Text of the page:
Tuesday, 9 October 2007

"i wanted to do a comic book"


Dev Hynde feels discomfort playing live. Asked whether he gets that buzz from connecting with an audience, he says: “I kinda don’t! I’m appreciative but I still get really nervous.” In contrast with Test Icicles’ creative beehive, Lightspeed Champion is Hynde stripped, his vocals leading compassionate songs. “When I was recording, I was listening to a lot of hip hop. To be a good MC all you have is your rhythm pattern, the words you’re saying and how effective it is. You can hear it in ‘Midnight Surprise’…” As this charmingly unnatural frontman sings a line, illustrating its melodic emphasis on certain words, the tension between his courage to exhibit and portray such frank music and his concerned shyness is plain.

For this generator of constantly displaced passions, recording ‘Falling Off The Lavender Bridge’ (his pending debut Lightspeed Champion LP) was incidental. “I wanted to do a comic book! I was just writing CDs of 20 songs and giving them to Laurence (Bell, Domino Records)”. Bell passed one demo to Bright Eyes’ Conor Oberst and Mike Mogis and Hynde found himself invited to Nebraska to record. “For the album I had a batch of 50 songs”, an example of Hynde’s prolific composing. A gleeful guilt enters his voice on admitting: “The next album… I’ve written it already”. Considering his amassing reels of creative crop, won’t it be frustrating repeatedly touring this debut? “Yeah, it’s a bit much! Talk to me again in February and we’ll see!” True to his comic addiction, Hynde takes the 100 club stage in a Spiderman suit to deliver a captivating set culminating in ‘Midnight Surprise’, the nine-minute melancholic, beauteous single you should definitely fork out for (15th October, Domino, with a basket of b-sides), though avoid the severed radio edit. I ask Hynde whether it works: “It doesn’t, it’s awful!"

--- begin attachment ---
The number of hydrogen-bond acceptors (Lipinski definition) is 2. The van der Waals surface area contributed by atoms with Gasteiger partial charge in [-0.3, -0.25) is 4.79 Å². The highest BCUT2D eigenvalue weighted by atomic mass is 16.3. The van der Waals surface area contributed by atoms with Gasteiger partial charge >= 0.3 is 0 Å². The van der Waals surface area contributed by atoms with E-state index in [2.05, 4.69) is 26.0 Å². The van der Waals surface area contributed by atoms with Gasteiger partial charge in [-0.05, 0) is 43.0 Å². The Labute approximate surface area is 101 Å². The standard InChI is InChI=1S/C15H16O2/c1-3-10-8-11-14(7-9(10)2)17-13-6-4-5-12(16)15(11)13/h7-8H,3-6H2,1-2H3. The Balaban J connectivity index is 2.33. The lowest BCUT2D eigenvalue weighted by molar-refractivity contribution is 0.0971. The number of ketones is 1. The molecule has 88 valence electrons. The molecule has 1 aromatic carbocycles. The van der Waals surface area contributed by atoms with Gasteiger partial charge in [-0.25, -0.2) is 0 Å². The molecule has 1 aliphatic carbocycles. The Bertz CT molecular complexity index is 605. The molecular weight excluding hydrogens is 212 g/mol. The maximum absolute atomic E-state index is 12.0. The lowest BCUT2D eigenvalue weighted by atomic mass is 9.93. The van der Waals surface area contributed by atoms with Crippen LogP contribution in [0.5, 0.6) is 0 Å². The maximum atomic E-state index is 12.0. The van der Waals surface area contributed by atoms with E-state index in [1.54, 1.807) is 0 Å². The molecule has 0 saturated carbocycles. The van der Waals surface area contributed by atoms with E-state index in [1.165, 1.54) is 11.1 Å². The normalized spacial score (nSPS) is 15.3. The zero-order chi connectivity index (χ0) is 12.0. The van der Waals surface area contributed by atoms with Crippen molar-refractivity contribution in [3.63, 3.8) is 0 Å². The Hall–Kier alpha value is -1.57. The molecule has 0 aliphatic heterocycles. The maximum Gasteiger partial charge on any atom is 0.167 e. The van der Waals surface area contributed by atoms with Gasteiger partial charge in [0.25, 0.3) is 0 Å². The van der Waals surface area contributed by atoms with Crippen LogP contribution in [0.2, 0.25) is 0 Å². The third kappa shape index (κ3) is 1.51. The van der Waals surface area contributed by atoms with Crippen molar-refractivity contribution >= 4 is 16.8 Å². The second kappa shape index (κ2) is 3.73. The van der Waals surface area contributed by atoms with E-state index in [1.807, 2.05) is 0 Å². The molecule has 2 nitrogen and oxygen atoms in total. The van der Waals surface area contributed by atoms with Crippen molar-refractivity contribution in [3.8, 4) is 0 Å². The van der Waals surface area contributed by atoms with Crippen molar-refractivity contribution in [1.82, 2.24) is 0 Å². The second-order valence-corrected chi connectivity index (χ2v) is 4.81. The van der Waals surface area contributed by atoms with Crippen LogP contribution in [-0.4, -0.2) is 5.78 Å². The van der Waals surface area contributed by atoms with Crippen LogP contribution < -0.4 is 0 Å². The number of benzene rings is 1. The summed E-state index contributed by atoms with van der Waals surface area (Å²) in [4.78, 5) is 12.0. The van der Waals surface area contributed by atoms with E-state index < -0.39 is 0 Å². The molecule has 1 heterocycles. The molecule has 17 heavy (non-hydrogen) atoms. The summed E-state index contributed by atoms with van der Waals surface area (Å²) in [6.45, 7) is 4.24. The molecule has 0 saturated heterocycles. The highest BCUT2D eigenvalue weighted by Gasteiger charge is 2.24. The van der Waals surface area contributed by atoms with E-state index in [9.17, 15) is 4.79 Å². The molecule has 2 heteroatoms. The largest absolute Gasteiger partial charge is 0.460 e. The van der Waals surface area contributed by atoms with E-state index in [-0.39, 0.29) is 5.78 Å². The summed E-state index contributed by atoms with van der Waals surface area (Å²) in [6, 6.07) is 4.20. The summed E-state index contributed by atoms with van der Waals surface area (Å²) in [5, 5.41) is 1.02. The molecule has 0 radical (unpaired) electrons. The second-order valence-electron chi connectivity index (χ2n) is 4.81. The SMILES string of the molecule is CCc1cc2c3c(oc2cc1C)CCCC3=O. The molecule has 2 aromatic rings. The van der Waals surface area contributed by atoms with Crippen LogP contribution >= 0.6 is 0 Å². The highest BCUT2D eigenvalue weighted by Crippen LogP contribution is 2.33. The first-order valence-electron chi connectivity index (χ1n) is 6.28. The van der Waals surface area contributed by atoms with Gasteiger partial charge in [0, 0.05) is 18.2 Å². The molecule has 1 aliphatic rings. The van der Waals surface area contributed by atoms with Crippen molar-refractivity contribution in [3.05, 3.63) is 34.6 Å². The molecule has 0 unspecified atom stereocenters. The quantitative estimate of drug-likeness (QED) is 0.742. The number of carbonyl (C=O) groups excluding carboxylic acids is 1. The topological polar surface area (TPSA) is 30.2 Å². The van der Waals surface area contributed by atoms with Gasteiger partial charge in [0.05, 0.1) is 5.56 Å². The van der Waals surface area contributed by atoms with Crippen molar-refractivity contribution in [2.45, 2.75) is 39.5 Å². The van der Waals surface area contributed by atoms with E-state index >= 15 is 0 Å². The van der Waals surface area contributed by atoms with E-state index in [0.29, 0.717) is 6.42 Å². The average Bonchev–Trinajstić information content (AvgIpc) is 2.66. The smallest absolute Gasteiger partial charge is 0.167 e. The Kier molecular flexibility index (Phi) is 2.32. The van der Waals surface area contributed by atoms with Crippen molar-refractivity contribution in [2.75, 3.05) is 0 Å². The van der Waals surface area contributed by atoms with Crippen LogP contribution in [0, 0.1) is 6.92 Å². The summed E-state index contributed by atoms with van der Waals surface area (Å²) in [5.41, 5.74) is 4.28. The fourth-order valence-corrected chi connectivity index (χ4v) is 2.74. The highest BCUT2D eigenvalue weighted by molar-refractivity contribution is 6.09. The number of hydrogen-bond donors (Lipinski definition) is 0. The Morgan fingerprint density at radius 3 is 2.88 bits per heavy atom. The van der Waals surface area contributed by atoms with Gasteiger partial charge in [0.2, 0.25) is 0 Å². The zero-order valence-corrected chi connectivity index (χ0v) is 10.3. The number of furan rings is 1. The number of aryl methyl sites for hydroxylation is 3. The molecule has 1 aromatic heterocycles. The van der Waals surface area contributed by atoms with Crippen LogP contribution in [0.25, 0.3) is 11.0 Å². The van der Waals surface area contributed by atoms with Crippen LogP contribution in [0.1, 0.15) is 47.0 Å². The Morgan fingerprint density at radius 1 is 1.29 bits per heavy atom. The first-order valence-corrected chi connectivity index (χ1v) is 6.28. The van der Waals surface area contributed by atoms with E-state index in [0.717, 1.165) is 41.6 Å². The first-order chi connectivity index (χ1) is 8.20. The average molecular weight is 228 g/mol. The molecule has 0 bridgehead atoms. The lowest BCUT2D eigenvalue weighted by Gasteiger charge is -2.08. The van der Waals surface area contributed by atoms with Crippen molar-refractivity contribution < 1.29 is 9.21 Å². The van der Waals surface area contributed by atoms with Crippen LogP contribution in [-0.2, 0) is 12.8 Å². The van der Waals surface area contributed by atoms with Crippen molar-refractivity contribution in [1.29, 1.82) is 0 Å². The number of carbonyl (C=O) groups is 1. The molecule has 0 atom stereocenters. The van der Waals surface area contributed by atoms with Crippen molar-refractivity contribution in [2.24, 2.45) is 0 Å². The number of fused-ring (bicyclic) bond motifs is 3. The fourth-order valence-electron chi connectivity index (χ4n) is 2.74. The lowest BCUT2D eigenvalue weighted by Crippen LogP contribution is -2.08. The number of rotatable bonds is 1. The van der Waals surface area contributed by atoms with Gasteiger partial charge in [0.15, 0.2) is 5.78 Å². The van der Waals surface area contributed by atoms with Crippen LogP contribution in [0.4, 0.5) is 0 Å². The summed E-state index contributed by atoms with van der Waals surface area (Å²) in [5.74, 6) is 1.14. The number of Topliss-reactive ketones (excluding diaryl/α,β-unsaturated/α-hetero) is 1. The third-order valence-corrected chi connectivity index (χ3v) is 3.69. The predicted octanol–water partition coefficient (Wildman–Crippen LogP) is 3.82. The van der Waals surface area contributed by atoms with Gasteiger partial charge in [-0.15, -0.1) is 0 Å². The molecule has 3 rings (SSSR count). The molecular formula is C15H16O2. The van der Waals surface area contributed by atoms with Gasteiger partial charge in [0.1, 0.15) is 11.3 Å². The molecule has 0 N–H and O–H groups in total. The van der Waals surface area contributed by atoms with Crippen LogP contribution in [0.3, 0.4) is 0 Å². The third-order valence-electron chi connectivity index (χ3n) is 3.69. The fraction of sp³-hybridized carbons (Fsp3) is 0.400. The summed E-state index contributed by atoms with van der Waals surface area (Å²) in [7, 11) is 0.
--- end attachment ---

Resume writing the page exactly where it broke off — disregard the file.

Brighton band Elle Milano's new single (29th October) is characteristically intelligent and riotous, but I can't decide whether I like the b-side more, which manages to get sentimental and remain scathing in the middle:


I've gathered some These New Puritans mp3s. Their album 'Beat Pyramid' is out on 5th November (Angular/Domino) and, on the evidence of these, might be amazing.

'C16' - These New Puritans


LCD Soundsystem release '45:33' on 12th November (DFA). Parts 2, 3 and 4 are largely a progressive play on 'Someone Great', by far outshone by ‘45:33 Part 1’. With a ‘Phats And Small’-esque vocal line and bass, James Murphy’s trademark deft layered vocals and beats, staggeringly simple, propulsive piano and a bassline so inviting the song should have been in ‘Superbad’, LCD affirm their songwriting potential alongside their rhythmic dexterity again this year.


Finally here are James Murphy and Morrissey nasal singing in a manner Julie Andrews would commend:

'Disco Infiltrator' - LCD Soundsystem

1 comment:

jehan said...

nice one buddy. hit the nail on the head with elle milano there, 'scathing yet sentimental', pretty much sums them up.

gonna start writing an EPIC piece on them right now.